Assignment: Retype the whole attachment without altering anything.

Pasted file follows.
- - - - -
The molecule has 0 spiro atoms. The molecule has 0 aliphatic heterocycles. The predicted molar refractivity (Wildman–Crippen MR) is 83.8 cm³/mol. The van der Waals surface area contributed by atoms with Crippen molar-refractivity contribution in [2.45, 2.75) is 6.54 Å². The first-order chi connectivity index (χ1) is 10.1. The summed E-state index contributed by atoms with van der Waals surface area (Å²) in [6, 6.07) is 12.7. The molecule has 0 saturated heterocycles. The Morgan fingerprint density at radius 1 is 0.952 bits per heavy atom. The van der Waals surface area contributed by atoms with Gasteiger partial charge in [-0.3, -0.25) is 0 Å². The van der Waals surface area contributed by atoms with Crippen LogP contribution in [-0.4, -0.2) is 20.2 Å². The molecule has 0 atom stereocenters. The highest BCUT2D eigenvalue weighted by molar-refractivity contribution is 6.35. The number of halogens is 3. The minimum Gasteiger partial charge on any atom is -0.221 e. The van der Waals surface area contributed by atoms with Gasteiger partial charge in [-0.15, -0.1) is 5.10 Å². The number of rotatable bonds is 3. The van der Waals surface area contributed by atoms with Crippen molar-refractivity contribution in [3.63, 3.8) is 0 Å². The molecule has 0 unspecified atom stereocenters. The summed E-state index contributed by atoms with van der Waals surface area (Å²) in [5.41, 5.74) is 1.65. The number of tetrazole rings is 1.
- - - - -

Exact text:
The molecule has 0 spiro atoms. The molecule has 0 aliphatic heterocycles. The predicted molar refractivity (Wildman–Crippen MR) is 83.8 cm³/mol. The van der Waals surface area contributed by atoms with Crippen molar-refractivity contribution in [2.45, 2.75) is 6.54 Å². The first-order chi connectivity index (χ1) is 10.1. The summed E-state index contributed by atoms with van der Waals surface area (Å²) in [6, 6.07) is 12.7. The molecule has 0 saturated heterocycles. The Morgan fingerprint density at radius 1 is 0.952 bits per heavy atom. The van der Waals surface area contributed by atoms with Gasteiger partial charge in [-0.3, -0.25) is 0 Å². The van der Waals surface area contributed by atoms with Crippen LogP contribution in [-0.4, -0.2) is 20.2 Å². The molecule has 0 atom stereocenters. The highest BCUT2D eigenvalue weighted by molar-refractivity contribution is 6.35. The number of halogens is 3. The minimum Gasteiger partial charge on any atom is -0.221 e. The van der Waals surface area contributed by atoms with Gasteiger partial charge in [-0.15, -0.1) is 5.10 Å². The number of rotatable bonds is 3. The van der Waals surface area contributed by atoms with Crippen molar-refractivity contribution in [3.63, 3.8) is 0 Å². The molecule has 0 unspecified atom stereocenters. The summed E-state index contributed by atoms with van der Waals surface area (Å²) in [5.41, 5.74) is 1.65. The number of tetrazole rings is 1.